49 Days of Definitions: Part V, Definition 2

This post is part of a series, “49 Days of Definitions”, discussing and explaining my thoughts and meditations on a set of aphorisms explaining crucial parts of Hermetic philosophy.  These aphorisms, collectively titled the “Definitions from Hermes Trismegistus to Asclepius”, lay out the basics of Hermetic philosophy, the place of Man in the Cosmos, and all that stuff.  It’s one of the first texts I studied as a Hermetic magician, and definitely what I would consider to be a foundational text.  The Definitions consist of 49 short aphorisms broken down into ten sets, each of which is packed with knowledge both subtle and obvious, and each of which can be explained or expounded upon.  While I don’t propose to offer the be-all end-all word on these Words, these might afford some people interested in the Definitions some food for thought, one aphorism per day.

Today, let’s discuss the nineteenth definition, part V, number 2 of 3:

To Nous nothing is incomprehensible, to speech nothing ineffable: when you keep silent, you understand; when you talk, you (just) talk.  Since Nous conceives speech in silence, only (that) speech (which comes) from silence and Nous (is) salvation.  (But that) speech (which comes) from speech (is) only perdition; for by (his) body man is mortal, but by speech (he is) immortal.

Speech with reason is Logos; speech without reason is voice (V.1).  Among all the creatures with voice, Man is the only one with Nous, which enables him to reason (I.1, IV.1).  Logos, which is “reasonable speech”, is the servant of Nous, allowing for the gap between that which is only intelligible and that which is both sensible and intelligible (or, said another way, that which is sensible and that which is insensible) to be bridged.  Voice is sensible; reason is intelligible only; by combining the two, we get reasonable speech, which allows for the intelligible to become sensible.  Now we start to see how the Logos works with the Nous, and how Man works with both of these in its own manner.

First, we read that “to Nous nothing is incomprehensible”; this follows from V.1, where “Nous sees everything”, and from III.1, where “nothing is uninhabited by God”.  Nous is Mind, and more than that, the Mind of All as well as the All.  After this, we learn that “to speech nothing [is] ineffable”; thus, there is nothing that cannot be intelligible nor reasoned about.  Consider that it is impossible for anything to exist outside of God; all things must be a part of God, and all of God is intelligible.  Add to it, where the Mind is, so too is the Word, so the Word is with the Mind in all places at all times and is a servant to Mind.  The Word, the Logos, allows things to be reasoned and reasonable; thus, where Logos goes, so too does reason.  Whatever can be reasoned can be spoken of; thus, “nothing is ineffable” to Logos, which can reason about literally everything that exists and can possibly exist within God.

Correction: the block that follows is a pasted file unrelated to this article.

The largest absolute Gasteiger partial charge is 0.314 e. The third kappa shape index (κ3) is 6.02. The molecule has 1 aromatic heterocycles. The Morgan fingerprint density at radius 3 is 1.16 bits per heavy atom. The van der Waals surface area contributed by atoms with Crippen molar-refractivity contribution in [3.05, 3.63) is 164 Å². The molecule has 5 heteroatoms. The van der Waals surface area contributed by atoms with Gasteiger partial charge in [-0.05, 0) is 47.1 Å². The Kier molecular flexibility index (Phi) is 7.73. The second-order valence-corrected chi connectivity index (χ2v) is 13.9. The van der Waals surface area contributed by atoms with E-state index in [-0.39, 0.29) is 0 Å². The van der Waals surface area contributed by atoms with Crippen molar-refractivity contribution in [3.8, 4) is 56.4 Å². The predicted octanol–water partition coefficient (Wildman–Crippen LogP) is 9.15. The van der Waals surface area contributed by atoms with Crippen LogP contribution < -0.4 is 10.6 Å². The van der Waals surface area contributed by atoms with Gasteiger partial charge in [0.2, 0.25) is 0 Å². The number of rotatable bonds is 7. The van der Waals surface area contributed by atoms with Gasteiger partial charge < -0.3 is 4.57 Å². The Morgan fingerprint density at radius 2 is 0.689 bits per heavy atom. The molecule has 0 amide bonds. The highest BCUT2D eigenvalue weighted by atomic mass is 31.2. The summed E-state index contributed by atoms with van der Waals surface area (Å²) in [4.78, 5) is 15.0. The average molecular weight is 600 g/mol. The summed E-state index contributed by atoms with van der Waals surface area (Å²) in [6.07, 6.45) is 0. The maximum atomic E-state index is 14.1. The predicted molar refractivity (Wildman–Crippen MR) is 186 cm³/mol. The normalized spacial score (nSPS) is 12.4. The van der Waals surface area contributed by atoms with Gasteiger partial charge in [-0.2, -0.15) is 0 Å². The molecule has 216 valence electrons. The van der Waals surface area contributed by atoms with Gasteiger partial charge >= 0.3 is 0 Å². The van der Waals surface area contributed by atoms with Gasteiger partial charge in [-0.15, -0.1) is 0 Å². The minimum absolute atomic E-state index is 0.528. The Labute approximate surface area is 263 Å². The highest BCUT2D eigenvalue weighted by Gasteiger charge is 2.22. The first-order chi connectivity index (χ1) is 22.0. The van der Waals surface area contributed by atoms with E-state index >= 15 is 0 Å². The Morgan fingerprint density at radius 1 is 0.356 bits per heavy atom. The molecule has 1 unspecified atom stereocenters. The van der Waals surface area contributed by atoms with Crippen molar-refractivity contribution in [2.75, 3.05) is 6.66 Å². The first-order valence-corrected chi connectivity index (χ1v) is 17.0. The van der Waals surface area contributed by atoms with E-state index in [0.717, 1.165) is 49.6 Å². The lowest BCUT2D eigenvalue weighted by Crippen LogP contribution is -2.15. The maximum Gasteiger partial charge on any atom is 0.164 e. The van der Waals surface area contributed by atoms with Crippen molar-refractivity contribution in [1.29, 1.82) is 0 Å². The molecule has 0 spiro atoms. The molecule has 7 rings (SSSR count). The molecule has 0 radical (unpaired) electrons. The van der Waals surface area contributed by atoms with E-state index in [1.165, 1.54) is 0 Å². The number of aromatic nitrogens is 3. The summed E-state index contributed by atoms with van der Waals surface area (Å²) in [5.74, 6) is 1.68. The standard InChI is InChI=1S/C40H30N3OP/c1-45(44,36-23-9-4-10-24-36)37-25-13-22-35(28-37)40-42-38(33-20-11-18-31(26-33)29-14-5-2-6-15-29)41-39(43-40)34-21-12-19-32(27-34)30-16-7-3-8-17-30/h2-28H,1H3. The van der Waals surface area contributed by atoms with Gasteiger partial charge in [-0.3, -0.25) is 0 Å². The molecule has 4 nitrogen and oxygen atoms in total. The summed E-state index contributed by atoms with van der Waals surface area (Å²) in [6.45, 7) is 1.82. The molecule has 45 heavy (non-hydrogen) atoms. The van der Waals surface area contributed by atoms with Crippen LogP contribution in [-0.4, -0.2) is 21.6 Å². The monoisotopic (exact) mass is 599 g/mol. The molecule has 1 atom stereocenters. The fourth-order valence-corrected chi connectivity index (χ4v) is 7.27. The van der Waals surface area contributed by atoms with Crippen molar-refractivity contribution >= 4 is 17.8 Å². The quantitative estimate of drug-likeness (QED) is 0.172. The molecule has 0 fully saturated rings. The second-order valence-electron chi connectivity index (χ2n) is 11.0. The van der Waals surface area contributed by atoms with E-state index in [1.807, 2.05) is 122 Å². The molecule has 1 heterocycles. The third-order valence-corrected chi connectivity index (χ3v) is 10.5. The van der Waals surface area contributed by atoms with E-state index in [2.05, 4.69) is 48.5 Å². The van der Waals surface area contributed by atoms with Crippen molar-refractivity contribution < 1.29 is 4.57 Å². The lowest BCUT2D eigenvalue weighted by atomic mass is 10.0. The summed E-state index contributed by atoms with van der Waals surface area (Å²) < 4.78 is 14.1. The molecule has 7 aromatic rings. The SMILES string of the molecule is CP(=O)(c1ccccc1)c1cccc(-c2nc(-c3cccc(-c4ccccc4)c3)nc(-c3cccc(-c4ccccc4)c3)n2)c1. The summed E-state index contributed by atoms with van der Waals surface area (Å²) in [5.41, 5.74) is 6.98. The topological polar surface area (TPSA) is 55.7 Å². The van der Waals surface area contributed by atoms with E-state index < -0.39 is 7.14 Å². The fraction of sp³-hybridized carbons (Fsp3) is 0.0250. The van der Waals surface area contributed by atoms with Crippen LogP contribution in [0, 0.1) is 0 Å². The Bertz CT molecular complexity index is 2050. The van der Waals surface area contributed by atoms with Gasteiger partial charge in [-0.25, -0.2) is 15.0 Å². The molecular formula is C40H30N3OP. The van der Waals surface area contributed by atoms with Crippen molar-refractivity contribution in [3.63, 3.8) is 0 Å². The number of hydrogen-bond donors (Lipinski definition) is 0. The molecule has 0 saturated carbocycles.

However, while nothing is ineffable to the Word itself, this is a far cry from the words we humans use.  “When you keep silent, you understand; when you talk, you just talk” suggests that the real reason within us is not connected to sensibility, since silence is not sensible.  Sensing a lack of talking is not the same thing as sensing silence, since we can sense the absence of something but not something that is truly insensible, as Logos is.  Reason allows us to bridge the gap between the sensible and the insensible, but is not itself sensible.  Consider the beginning of Hermes Trismegistus’ prayer from the Poemander (chapter I, parts 30 through 32):

Accept my reason’s offerings pure, from soul and heart for aye stretched up to Thee, O Thou unutterable, unspeakable, Whose Name naught but the Silence can express.

We know that “to speech nothing [is] ineffable”, though we also know that God is ineffable (I.4); this would appear to be a contradiction, but remember that speech is not the same thing as reasonable speech.  Reasonable speech allows us to learn about the intelligible through sensible means, but does not allow us to bring the intelligible into sensibility, much as “Nous does not become an observer for the eyes, but the eyes for Nous” when it comes to sight (V.1).  True understanding through reasonable speech requires us to abandon voice; I’m reminded of the parable of the raft to explain this point:

A man is trapped on one side of a fast-flowing river. Where he stands, there is great danger and uncertainty – but on the far side of the river, there is safety. But there is no bridge or ferry for crossing. So the man gathers logs, leaves, twigs, and vines and is able to fashion a raft, sturdy enough to carry him to the other shore. By lying on the raft and using his arms to paddle, he crosses the river to safety.